Was the workshop worth it? In my case, I would say yes. I paid the early bird price, so about $300 for four days of intensive workshopping. It was the kick I needed to feel confident about querying WitB again and getting some of my groove back. I got good feedback and attention from all of my faculty and I will stay in touch with a couple of the writers from the workshop.
However, I think it's worth noting that in any workshop, your experience can vary based on the people in your group and your faculty. I had some really great faculty who I would love to work with again. From talking to other participants, this was by no means a universal experience. If you already have good betas who give you constructive feedback, it might not be worth it. Workshops can definitely be hit or miss, like any mentorship program, which is a downside when you're paying hundreds of dollars to participate. I also think you can get more out of an in-person workshop, if only because you're not balancing your day-to-day around logging into Zoom for hours at a time.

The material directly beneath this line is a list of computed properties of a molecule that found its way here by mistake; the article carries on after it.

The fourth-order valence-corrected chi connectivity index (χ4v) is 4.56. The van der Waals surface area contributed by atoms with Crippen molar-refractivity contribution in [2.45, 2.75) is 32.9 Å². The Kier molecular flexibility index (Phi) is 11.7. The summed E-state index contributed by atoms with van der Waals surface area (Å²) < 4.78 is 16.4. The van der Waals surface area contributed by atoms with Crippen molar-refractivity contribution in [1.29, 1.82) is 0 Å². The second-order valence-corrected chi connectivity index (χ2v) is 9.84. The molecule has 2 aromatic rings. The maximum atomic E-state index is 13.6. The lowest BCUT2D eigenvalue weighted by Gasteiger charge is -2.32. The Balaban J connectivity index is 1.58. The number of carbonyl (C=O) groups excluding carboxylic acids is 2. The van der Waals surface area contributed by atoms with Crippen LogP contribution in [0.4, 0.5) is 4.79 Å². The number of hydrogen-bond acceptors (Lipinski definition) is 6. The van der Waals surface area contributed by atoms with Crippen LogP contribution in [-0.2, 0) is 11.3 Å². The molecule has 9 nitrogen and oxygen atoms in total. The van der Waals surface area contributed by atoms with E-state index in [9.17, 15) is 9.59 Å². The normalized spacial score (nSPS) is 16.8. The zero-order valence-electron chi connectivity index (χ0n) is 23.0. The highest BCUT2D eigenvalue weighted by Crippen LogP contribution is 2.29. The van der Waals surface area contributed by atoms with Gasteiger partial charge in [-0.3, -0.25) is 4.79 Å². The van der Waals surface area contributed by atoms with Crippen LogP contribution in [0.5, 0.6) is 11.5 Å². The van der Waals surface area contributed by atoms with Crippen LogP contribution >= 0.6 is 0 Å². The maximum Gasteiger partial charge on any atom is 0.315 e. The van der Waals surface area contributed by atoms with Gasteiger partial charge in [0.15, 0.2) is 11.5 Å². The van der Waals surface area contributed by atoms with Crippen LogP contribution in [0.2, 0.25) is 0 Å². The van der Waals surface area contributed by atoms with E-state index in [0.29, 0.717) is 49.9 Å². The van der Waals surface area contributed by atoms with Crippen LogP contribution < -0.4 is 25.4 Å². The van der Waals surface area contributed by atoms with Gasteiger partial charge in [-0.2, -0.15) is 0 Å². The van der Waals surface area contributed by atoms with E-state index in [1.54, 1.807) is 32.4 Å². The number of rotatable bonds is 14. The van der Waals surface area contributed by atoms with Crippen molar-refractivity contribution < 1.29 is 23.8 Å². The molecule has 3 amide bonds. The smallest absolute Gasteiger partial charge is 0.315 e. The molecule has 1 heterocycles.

Am I glad I did it? Definitely. I can't wait to send WitB into the world again (please don't hurt me world!). Would I recommend it to everyone? I don't know. I would take a good hard look at what feedback you already have and how much you would benefit from feedback from an agent, editor, or author.
Chihiro's Cat Corner
I live in a four-bedroom townhouse and for the past few months, our rental company has struggled to fill some of the rooms. As a result, my roommate and I have been spreading out, which means Chihiro and I have a new, temporary office. When I tell you this cat is living her best life in a sunny window all day long while I toil away to earn the cat food. She also had her first bath after walking through the mess some maintenance workders left behind. Thankfully, I think she's forgiven me.